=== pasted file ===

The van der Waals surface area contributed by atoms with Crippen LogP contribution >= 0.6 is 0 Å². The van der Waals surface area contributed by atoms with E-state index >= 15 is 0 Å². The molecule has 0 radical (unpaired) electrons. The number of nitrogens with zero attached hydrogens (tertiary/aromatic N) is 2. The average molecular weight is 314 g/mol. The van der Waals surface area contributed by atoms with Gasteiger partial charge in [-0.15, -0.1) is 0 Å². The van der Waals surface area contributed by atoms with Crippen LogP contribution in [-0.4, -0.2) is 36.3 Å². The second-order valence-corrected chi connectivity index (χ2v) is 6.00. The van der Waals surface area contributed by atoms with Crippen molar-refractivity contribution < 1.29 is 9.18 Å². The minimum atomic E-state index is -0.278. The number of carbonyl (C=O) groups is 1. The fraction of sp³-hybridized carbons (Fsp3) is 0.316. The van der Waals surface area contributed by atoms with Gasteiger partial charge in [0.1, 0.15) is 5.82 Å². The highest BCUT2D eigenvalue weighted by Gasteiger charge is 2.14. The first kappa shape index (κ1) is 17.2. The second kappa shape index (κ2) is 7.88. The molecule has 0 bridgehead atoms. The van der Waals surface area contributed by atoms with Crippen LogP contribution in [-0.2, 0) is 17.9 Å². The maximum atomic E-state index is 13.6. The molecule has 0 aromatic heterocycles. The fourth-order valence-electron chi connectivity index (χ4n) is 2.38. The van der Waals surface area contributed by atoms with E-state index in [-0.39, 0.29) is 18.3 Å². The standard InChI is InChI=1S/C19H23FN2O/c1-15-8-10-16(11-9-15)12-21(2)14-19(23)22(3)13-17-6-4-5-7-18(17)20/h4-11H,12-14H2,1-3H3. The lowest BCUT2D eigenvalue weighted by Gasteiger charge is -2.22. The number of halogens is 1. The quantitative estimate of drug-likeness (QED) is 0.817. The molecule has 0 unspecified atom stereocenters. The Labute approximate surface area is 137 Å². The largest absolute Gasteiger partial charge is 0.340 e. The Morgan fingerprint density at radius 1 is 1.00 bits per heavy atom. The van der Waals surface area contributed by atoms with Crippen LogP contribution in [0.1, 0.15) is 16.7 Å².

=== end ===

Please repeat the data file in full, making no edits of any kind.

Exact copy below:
The van der Waals surface area contributed by atoms with Crippen LogP contribution >= 0.6 is 0 Å². The van der Waals surface area contributed by atoms with E-state index >= 15 is 0 Å². The molecule has 0 radical (unpaired) electrons. The number of nitrogens with zero attached hydrogens (tertiary/aromatic N) is 2. The average molecular weight is 314 g/mol. The van der Waals surface area contributed by atoms with Gasteiger partial charge in [-0.15, -0.1) is 0 Å². The van der Waals surface area contributed by atoms with Crippen LogP contribution in [-0.4, -0.2) is 36.3 Å². The second-order valence-corrected chi connectivity index (χ2v) is 6.00. The van der Waals surface area contributed by atoms with Crippen molar-refractivity contribution < 1.29 is 9.18 Å². The minimum atomic E-state index is -0.278. The number of carbonyl (C=O) groups is 1. The fraction of sp³-hybridized carbons (Fsp3) is 0.316. The van der Waals surface area contributed by atoms with Gasteiger partial charge in [0.1, 0.15) is 5.82 Å². The highest BCUT2D eigenvalue weighted by Gasteiger charge is 2.14. The first kappa shape index (κ1) is 17.2. The second kappa shape index (κ2) is 7.88. The molecule has 0 bridgehead atoms. The van der Waals surface area contributed by atoms with Crippen LogP contribution in [-0.2, 0) is 17.9 Å². The maximum atomic E-state index is 13.6. The molecule has 0 aromatic heterocycles. The fourth-order valence-electron chi connectivity index (χ4n) is 2.38. The van der Waals surface area contributed by atoms with E-state index in [-0.39, 0.29) is 18.3 Å². The standard InChI is InChI=1S/C19H23FN2O/c1-15-8-10-16(11-9-15)12-21(2)14-19(23)22(3)13-17-6-4-5-7-18(17)20/h4-11H,12-14H2,1-3H3. The lowest BCUT2D eigenvalue weighted by Gasteiger charge is -2.22. The number of halogens is 1. The quantitative estimate of drug-likeness (QED) is 0.817. The molecule has 0 unspecified atom stereocenters. The Labute approximate surface area is 137 Å². The largest absolute Gasteiger partial charge is 0.340 e. The Morgan fingerprint density at radius 1 is 1.00 bits per heavy atom. The van der Waals surface area contributed by atoms with Crippen LogP contribution in [0.1, 0.15) is 16.7 Å².